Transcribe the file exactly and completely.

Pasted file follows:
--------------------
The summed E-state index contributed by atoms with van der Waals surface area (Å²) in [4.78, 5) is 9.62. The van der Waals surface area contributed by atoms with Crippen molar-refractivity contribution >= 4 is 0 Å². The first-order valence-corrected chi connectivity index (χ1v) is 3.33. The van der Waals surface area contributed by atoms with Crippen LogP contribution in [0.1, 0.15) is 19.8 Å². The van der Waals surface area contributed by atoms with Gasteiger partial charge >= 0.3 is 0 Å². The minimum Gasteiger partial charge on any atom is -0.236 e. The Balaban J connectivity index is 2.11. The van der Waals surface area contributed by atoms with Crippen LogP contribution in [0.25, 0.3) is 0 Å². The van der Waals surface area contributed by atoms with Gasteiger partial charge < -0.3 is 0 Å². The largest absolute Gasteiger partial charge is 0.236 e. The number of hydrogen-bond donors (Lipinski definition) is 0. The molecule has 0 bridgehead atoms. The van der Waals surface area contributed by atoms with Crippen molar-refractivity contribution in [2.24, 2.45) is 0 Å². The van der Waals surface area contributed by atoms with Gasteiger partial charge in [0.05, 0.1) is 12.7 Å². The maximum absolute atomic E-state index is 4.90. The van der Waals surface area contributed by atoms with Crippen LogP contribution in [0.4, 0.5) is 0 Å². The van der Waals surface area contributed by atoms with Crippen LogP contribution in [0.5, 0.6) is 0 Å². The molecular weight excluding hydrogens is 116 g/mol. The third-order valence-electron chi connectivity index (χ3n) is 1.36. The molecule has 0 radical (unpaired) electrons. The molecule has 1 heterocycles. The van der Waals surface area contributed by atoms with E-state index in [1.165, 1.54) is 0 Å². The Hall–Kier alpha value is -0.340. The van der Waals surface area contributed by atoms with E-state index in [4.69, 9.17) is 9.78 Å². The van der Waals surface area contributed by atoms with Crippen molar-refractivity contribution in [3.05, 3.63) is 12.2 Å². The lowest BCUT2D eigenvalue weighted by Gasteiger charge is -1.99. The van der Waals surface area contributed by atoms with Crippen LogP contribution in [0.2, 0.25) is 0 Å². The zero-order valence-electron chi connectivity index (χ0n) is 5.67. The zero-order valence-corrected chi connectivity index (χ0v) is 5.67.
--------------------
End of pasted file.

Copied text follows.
The summed E-state index contributed by atoms with van der Waals surface area (Å²) in [4.78, 5) is 9.62. The van der Waals surface area contributed by atoms with Crippen molar-refractivity contribution >= 4 is 0 Å². The first-order valence-corrected chi connectivity index (χ1v) is 3.33. The van der Waals surface area contributed by atoms with Crippen LogP contribution in [0.1, 0.15) is 19.8 Å². The van der Waals surface area contributed by atoms with Gasteiger partial charge >= 0.3 is 0 Å². The minimum Gasteiger partial charge on any atom is -0.236 e. The Balaban J connectivity index is 2.11. The van der Waals surface area contributed by atoms with Crippen LogP contribution in [0.25, 0.3) is 0 Å². The van der Waals surface area contributed by atoms with Gasteiger partial charge < -0.3 is 0 Å². The largest absolute Gasteiger partial charge is 0.236 e. The number of hydrogen-bond donors (Lipinski definition) is 0. The molecule has 0 bridgehead atoms. The van der Waals surface area contributed by atoms with Crippen molar-refractivity contribution in [2.24, 2.45) is 0 Å². The van der Waals surface area contributed by atoms with Gasteiger partial charge in [0.05, 0.1) is 12.7 Å². The maximum absolute atomic E-state index is 4.90. The van der Waals surface area contributed by atoms with Crippen LogP contribution in [0.4, 0.5) is 0 Å². The van der Waals surface area contributed by atoms with Crippen LogP contribution in [0.5, 0.6) is 0 Å². The molecular weight excluding hydrogens is 116 g/mol. The third-order valence-electron chi connectivity index (χ3n) is 1.36. The molecule has 0 radical (unpaired) electrons. The molecule has 1 heterocycles. The van der Waals surface area contributed by atoms with E-state index in [1.165, 1.54) is 0 Å². The Hall–Kier alpha value is -0.340. The van der Waals surface area contributed by atoms with E-state index in [4.69, 9.17) is 9.78 Å². The van der Waals surface area contributed by atoms with Crippen molar-refractivity contribution in [3.05, 3.63) is 12.2 Å². The lowest BCUT2D eigenvalue weighted by Gasteiger charge is -1.99. The van der Waals surface area contributed by atoms with Crippen LogP contribution in [0.2, 0.25) is 0 Å². The zero-order valence-electron chi connectivity index (χ0n) is 5.67. The zero-order valence-corrected chi connectivity index (χ0v) is 5.67.